By conventional measures of success, Mitsuoka Motor isn't in the same league as Japan's biggest car companies. Despite celebrating its 40th birthday in February, it's not a household name in Japan--never mind overseas. It doesn't advertise, and with sales of just 750 cars a year, it relies on earnings from its dealership arm, which sells imported Lamborghinis, Chryslers, and Volkswagens, to fund vehicle development.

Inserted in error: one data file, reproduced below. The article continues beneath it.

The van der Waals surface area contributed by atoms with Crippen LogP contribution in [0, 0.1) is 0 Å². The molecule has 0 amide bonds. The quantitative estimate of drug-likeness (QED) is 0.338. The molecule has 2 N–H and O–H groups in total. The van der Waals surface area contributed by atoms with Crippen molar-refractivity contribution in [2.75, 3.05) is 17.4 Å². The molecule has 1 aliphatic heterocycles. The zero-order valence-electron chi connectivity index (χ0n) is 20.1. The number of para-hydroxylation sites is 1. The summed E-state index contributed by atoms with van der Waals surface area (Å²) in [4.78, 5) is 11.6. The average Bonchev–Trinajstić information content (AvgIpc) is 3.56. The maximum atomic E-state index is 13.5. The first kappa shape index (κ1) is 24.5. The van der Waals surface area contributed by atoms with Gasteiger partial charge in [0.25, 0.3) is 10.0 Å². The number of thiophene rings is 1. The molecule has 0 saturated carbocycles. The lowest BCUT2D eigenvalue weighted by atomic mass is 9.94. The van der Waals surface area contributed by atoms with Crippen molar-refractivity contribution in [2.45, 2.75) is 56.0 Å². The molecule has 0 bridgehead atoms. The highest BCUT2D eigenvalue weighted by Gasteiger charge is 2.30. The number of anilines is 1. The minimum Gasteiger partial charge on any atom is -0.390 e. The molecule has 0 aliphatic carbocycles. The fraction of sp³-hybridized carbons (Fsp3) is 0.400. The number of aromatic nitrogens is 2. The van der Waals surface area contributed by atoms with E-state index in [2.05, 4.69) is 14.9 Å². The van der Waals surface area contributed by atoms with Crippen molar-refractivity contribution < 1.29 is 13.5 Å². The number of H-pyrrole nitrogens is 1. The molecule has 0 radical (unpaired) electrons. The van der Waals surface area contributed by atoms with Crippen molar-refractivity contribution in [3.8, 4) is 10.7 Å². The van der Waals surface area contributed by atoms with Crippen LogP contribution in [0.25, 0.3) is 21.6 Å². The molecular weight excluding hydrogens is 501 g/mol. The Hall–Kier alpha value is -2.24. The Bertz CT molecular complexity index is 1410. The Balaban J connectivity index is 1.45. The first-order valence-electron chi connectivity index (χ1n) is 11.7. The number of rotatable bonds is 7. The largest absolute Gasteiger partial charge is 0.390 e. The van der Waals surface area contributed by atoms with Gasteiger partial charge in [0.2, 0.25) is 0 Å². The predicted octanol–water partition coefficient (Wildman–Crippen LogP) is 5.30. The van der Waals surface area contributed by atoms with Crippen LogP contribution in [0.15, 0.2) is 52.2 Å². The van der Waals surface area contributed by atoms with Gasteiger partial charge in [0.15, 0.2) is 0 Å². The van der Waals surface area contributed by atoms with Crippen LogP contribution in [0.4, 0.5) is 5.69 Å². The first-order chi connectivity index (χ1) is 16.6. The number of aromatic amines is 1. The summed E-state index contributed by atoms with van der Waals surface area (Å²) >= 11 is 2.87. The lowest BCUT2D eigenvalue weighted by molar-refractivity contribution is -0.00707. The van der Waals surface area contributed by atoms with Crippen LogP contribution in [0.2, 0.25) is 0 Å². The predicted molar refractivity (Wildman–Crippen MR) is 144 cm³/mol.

Yet when it comes to unusual, daring, and sometimes bizarre designs, Mitsuoka cars stand out from the blur of Toyotas (TM), Nissans (NSANY), and Hondas (HMC) on Japan's roads. Mitsuoka's lineup has everything from compact models resembling vintage British marques to the Orochi, a $100,000-plus "supercar." With its Le Seyde, Mitsuoka built perhaps the most garish car ever sold in Japan. "Mitsuokas are unique and I wanted a car no one else had," says Hajime Naito, 60, a photographer whose car collection includes a pimped-out $150,000 Orochi and $29,000 Zero-1--a two-seater roadster inspired by the Caterham Seven, a lightweight British sports car.